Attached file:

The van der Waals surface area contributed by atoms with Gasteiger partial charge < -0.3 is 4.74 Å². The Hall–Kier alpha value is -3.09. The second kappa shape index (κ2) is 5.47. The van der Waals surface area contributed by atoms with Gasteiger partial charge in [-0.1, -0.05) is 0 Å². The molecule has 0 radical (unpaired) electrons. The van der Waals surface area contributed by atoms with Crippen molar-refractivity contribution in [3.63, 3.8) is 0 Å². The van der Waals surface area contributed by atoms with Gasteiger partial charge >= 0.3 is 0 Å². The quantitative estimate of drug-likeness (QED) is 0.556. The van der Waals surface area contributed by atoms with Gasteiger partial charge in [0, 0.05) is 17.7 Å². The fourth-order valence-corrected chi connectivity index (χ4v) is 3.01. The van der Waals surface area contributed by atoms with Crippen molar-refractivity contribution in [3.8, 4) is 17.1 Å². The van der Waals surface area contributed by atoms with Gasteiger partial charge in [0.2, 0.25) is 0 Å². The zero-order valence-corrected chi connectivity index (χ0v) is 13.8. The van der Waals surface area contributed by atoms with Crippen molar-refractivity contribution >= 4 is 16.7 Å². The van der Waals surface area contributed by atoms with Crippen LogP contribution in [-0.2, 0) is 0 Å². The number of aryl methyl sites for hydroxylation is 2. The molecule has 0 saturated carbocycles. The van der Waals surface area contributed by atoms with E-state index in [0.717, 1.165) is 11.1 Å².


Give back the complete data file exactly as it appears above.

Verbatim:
The van der Waals surface area contributed by atoms with Gasteiger partial charge < -0.3 is 4.74 Å². The Hall–Kier alpha value is -3.09. The second kappa shape index (κ2) is 5.47. The van der Waals surface area contributed by atoms with Gasteiger partial charge in [-0.1, -0.05) is 0 Å². The molecule has 0 radical (unpaired) electrons. The van der Waals surface area contributed by atoms with Crippen molar-refractivity contribution in [3.63, 3.8) is 0 Å². The van der Waals surface area contributed by atoms with Gasteiger partial charge >= 0.3 is 0 Å². The quantitative estimate of drug-likeness (QED) is 0.556. The van der Waals surface area contributed by atoms with Gasteiger partial charge in [0, 0.05) is 17.7 Å². The fourth-order valence-corrected chi connectivity index (χ4v) is 3.01. The van der Waals surface area contributed by atoms with Crippen molar-refractivity contribution in [3.8, 4) is 17.1 Å². The van der Waals surface area contributed by atoms with Gasteiger partial charge in [0.2, 0.25) is 0 Å². The zero-order valence-corrected chi connectivity index (χ0v) is 13.8. The van der Waals surface area contributed by atoms with Crippen molar-refractivity contribution >= 4 is 16.7 Å². The van der Waals surface area contributed by atoms with Crippen LogP contribution in [-0.2, 0) is 0 Å². The number of aryl methyl sites for hydroxylation is 2. The molecule has 0 saturated carbocycles. The van der Waals surface area contributed by atoms with E-state index in [0.717, 1.165) is 11.1 Å².